One in every 33 babies is born with a birth defect, so chances are, you or someone you know has been affected by one. The term encompasses an assortment of health conditions, from clubfoot and cleft palate to Fragile X and phenylketonuria, among a host of others. All of these vary in their causes, severity, and treatments.
I’m proud of the research we support on birth defects, but do think that the phrase itself isn’t ideal. “Birth defects” was originally coined as a technical, descriptive term. No human being should ever be described as defective. We all have health problems, and none of us is “undefectively” formed.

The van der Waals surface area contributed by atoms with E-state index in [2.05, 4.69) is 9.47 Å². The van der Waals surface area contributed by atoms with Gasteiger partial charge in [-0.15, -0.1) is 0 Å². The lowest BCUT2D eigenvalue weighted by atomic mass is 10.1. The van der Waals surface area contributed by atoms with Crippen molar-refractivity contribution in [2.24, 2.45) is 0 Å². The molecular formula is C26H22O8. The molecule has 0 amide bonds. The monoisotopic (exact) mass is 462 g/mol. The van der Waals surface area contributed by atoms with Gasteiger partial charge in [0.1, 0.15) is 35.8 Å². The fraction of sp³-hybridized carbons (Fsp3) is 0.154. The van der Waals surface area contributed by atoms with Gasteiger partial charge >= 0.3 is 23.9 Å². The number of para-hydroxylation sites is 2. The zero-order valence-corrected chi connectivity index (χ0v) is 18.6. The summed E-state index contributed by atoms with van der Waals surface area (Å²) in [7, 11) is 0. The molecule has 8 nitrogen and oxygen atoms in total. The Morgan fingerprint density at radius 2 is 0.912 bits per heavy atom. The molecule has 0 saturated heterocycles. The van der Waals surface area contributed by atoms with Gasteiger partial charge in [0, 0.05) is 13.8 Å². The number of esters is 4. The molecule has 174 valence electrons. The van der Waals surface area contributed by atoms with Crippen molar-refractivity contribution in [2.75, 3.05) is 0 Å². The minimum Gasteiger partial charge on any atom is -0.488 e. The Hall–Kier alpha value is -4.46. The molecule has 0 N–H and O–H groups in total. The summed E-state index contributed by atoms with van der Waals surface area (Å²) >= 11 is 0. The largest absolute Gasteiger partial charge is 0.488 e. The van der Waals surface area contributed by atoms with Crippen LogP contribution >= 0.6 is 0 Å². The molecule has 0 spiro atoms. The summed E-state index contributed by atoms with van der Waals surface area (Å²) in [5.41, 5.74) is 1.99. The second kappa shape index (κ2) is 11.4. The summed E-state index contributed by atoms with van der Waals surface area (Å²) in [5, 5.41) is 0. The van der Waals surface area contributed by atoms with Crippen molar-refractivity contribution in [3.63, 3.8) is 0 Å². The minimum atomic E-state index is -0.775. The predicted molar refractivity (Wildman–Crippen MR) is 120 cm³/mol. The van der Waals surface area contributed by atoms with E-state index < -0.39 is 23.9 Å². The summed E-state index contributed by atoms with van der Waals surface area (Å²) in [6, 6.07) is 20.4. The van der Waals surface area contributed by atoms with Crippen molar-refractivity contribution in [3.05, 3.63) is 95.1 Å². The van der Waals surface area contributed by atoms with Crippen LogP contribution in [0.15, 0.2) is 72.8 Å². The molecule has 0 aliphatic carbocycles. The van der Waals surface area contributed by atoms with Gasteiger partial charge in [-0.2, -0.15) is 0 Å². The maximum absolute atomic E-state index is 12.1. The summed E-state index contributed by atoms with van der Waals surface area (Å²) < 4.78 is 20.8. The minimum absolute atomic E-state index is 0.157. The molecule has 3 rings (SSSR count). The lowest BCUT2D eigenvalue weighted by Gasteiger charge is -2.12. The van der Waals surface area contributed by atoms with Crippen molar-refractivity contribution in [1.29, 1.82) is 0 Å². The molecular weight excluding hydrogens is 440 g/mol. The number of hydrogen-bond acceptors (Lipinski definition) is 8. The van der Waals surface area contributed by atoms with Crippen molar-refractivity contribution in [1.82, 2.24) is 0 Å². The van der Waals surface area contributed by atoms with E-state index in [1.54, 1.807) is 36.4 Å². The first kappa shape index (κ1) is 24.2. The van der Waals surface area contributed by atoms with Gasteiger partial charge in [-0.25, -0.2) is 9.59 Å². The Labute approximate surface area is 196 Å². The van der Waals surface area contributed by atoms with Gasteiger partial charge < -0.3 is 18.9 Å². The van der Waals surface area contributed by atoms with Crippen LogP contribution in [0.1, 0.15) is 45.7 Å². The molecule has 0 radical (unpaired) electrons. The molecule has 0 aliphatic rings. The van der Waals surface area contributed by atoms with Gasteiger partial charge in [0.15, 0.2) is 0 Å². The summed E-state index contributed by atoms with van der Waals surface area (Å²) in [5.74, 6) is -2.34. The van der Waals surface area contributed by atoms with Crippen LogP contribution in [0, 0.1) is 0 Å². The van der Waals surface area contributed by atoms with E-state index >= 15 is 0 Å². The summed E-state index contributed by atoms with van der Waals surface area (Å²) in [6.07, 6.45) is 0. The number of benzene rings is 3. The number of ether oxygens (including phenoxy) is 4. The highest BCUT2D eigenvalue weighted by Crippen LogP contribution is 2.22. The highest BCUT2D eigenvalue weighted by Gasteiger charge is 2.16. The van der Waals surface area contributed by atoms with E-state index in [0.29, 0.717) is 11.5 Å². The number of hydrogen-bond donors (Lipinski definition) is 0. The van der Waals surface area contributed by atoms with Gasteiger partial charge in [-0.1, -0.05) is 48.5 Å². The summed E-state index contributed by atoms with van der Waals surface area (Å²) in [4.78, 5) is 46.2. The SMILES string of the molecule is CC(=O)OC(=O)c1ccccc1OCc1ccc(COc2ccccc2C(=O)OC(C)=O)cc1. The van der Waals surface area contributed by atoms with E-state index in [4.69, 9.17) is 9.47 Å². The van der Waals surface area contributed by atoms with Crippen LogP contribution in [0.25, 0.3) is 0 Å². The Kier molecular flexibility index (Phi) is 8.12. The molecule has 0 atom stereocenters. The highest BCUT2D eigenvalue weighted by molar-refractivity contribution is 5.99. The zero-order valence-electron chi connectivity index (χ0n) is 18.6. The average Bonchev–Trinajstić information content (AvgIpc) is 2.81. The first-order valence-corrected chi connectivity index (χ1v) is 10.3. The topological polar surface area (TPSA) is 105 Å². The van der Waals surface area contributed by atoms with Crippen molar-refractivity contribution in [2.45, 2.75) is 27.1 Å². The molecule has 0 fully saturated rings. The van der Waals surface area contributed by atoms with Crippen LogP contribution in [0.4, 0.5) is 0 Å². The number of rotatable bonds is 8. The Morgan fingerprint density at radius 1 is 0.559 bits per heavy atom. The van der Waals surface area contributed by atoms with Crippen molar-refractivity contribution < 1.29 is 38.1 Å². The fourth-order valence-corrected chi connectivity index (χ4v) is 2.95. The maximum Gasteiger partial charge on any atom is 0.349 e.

Personally, I think it’s more useful, and less pejorative, to think about the concept of “variation,” rather than “defect.” Partly because a “defect” in one person’s eyes may be an asset in another’s. But until there’s another term as readily understood, I suppose we are largely stuck with “defect.”
Regardless of terminology, this month we call attention to birth defects to spread the word about their prevalence and effective prevention strategies. I invite you to learn more about the topic on our website and the CDC’s. Both of our organizations are committed to identifying the causes of birth defects, finding opportunities to prevent them, and improving the health of those living with them.
If you would like to join us in promoting birth defects awareness and prevention, the National Birth Defects Prevention Network has plenty of additional resource materials to help.
Originally posted: January 7, 2015